Comfortable in two cultures
Providentially, in 2001 Fredi also began searching for a Quechua Bible to give to the woman in Chincheros. His inquiries led him to a Bible school in Cusco where Hettinga, Sagert and other staff from SIL, Wycliffe’s main partner organization, were teaching a course on the Quechua language.
“That’s where my whole experience in speaking and reading Quechua started,” says Fredi.
As Fredi and other church leaders continued visiting remote towns and villages high in the Andes surrounding Cusco, he became convinced that the Cusco Quechua language held the key to his people’s spiritual growth.
“Observing the problems and difficulties they had,” says Fredi, “made me think a big part of it was because they didn’t understand the gospel.
“They were doing the same thing I used to do—
“From that point on,” adds Fredi, “my passion to promote the use of the Quechua Bible began to grow.”
Personnel serving with SIL in Cusco soon noticed Fredi’s growing enthusiasm for the Quechua language and people. So in 2002 when SIL staff brought Quechua pastors together to discuss how they could help their churches begin to use the Cusco Quechua Bible, Fredi was included.
The meeting resulted in the pastors forming a committee—which led to the formation of ATEK more than a year later. By 2007, when ATEK’s board began looking for someone to replace the outgoing director, Fredi was a natural choice.
“Fredi had been part of the ATEK board from the beginning,” says Hettinga. “He had demonstrated a deep passion for the Quechua people—his people.
“One of the things Fredi had going for him was that he was not only a respected leader, but he was quite bi-cultural. He was very comfortable in national Peruvian culture as well as Quechua culture. This made him well positioned to be a bridge between the two cultures as well as to lead this growing non-government organization that needed to not only minister to Quechuas, but also raise money, communicate with government institutions, and relate to donors.”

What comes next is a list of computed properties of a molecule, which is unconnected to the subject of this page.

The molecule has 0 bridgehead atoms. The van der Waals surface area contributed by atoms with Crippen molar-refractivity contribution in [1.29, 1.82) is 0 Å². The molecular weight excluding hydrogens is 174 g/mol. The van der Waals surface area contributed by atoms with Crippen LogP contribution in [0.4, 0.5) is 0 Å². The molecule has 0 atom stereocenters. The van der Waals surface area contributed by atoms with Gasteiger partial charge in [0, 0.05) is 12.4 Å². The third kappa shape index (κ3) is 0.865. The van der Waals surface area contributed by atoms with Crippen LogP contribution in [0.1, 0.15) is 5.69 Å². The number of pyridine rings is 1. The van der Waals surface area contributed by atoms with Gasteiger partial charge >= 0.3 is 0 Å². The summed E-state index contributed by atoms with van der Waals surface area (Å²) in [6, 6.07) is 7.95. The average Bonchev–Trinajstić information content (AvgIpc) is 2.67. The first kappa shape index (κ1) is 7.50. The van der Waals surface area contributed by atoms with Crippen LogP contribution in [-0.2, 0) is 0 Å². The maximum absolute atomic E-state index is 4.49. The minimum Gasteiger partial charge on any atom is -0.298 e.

These days, Fredi is praying for more donors to partner with ATEK as well as its 10 staff and handful of volunteers. Although it receives some funding from donations through Wycliffe Canada, ATEK recently lost significant funding after a major funding partner made cutbacks. Fredi was forced to lay off two staff members—including one long-time staff member who now volunteers his time to assist a Quechua community devastated by an earthquake this past September.
“These are the times I don’t like,” says Fredi, “but I know they are the best times to experience God in a deeper way.”
Despite the lack of adequate funding, Fredi still believes that God will find ways to see His work accomplished—as He did when He led Beach Corner Evangelical Free Church in Stony Plain, Alta., to partner with ATEK in serving one Quechua church high in the Andes Mountains. Beach Corner has trained Quechua pastors and church members, and provided funds for a new church building.
“God will continue to move people’s hearts because I know He has a purpose for the Quechua people,” says Fredi. “We dream, we hope that one day the Quechua people will stand up and be a great people in God’s timing. It will be the greatest time in their history, a time that God will use them to advance the gospel in this region.
“We want to see the Quechua people of God stand up and take their place in furthering His kingdom.”